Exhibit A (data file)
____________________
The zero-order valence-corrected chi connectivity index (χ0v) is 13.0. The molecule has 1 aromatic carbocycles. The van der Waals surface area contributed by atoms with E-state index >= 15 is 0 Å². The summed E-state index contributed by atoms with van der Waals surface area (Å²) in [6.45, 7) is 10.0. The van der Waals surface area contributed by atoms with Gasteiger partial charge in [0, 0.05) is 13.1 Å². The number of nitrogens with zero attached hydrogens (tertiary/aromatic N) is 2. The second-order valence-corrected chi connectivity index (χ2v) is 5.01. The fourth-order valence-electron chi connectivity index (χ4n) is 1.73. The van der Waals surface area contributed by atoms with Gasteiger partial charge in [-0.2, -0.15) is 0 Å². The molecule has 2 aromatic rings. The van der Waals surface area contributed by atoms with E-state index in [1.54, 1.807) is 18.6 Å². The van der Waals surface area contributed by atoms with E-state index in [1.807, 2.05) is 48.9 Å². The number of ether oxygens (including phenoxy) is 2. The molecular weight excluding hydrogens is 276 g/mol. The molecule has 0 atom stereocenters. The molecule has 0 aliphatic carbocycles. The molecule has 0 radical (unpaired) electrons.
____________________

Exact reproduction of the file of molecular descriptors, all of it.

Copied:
The zero-order valence-corrected chi connectivity index (χ0v) is 13.0. The molecule has 1 aromatic carbocycles. The van der Waals surface area contributed by atoms with E-state index >= 15 is 0 Å². The summed E-state index contributed by atoms with van der Waals surface area (Å²) in [6.45, 7) is 10.0. The van der Waals surface area contributed by atoms with Gasteiger partial charge in [0, 0.05) is 13.1 Å². The number of nitrogens with zero attached hydrogens (tertiary/aromatic N) is 2. The second-order valence-corrected chi connectivity index (χ2v) is 5.01. The fourth-order valence-electron chi connectivity index (χ4n) is 1.73. The van der Waals surface area contributed by atoms with Gasteiger partial charge in [-0.2, -0.15) is 0 Å². The molecule has 2 aromatic rings. The van der Waals surface area contributed by atoms with E-state index in [1.54, 1.807) is 18.6 Å². The van der Waals surface area contributed by atoms with E-state index in [1.807, 2.05) is 48.9 Å². The number of ether oxygens (including phenoxy) is 2. The molecular weight excluding hydrogens is 276 g/mol. The molecule has 0 atom stereocenters. The molecule has 0 aliphatic carbocycles. The molecule has 0 radical (unpaired) electrons.